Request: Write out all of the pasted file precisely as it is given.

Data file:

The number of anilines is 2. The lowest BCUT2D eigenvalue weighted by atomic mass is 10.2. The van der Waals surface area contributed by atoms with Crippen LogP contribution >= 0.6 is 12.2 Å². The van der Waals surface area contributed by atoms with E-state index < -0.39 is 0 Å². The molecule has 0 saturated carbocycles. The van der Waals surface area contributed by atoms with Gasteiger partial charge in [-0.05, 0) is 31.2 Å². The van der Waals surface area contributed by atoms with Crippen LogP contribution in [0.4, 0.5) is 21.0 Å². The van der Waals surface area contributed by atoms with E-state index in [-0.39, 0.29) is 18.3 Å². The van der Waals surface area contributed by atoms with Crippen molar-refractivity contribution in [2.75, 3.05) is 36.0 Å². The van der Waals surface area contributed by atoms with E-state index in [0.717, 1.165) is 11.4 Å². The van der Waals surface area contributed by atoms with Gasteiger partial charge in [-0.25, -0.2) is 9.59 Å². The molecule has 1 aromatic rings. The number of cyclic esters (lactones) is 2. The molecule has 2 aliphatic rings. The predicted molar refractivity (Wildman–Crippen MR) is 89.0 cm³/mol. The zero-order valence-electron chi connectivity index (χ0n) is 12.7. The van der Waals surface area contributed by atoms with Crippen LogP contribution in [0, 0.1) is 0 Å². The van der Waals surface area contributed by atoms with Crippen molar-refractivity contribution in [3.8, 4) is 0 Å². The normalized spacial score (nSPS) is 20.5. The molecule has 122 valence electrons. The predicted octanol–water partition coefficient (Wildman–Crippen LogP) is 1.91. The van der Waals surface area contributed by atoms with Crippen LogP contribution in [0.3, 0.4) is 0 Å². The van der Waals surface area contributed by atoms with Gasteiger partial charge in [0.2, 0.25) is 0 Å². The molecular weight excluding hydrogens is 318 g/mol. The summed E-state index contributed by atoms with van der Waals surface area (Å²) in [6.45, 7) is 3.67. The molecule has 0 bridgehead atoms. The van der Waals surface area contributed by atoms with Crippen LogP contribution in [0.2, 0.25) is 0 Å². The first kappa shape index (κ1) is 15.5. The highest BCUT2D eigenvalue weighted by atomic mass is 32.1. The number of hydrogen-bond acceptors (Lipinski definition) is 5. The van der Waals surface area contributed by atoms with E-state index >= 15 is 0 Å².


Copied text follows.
The number of anilines is 2. The lowest BCUT2D eigenvalue weighted by atomic mass is 10.2. The van der Waals surface area contributed by atoms with Crippen LogP contribution >= 0.6 is 12.2 Å². The van der Waals surface area contributed by atoms with E-state index < -0.39 is 0 Å². The molecule has 0 saturated carbocycles. The van der Waals surface area contributed by atoms with Gasteiger partial charge in [-0.05, 0) is 31.2 Å². The van der Waals surface area contributed by atoms with Crippen LogP contribution in [0.4, 0.5) is 21.0 Å². The van der Waals surface area contributed by atoms with E-state index in [-0.39, 0.29) is 18.3 Å². The van der Waals surface area contributed by atoms with Crippen molar-refractivity contribution in [2.75, 3.05) is 36.0 Å². The van der Waals surface area contributed by atoms with E-state index in [0.717, 1.165) is 11.4 Å². The van der Waals surface area contributed by atoms with Gasteiger partial charge in [-0.25, -0.2) is 9.59 Å². The molecule has 1 aromatic rings. The number of cyclic esters (lactones) is 2. The molecule has 2 aliphatic rings. The predicted molar refractivity (Wildman–Crippen MR) is 89.0 cm³/mol. The zero-order valence-electron chi connectivity index (χ0n) is 12.7. The van der Waals surface area contributed by atoms with Crippen LogP contribution in [0, 0.1) is 0 Å². The van der Waals surface area contributed by atoms with Crippen molar-refractivity contribution in [3.8, 4) is 0 Å². The normalized spacial score (nSPS) is 20.5. The molecule has 122 valence electrons. The predicted octanol–water partition coefficient (Wildman–Crippen LogP) is 1.91. The van der Waals surface area contributed by atoms with Crippen LogP contribution in [0.3, 0.4) is 0 Å². The van der Waals surface area contributed by atoms with Gasteiger partial charge in [0.2, 0.25) is 0 Å². The molecular weight excluding hydrogens is 318 g/mol. The summed E-state index contributed by atoms with van der Waals surface area (Å²) in [6.45, 7) is 3.67. The molecule has 0 bridgehead atoms. The van der Waals surface area contributed by atoms with Crippen LogP contribution in [0.2, 0.25) is 0 Å². The first kappa shape index (κ1) is 15.5. The highest BCUT2D eigenvalue weighted by atomic mass is 32.1. The number of hydrogen-bond acceptors (Lipinski definition) is 5. The van der Waals surface area contributed by atoms with E-state index >= 15 is 0 Å².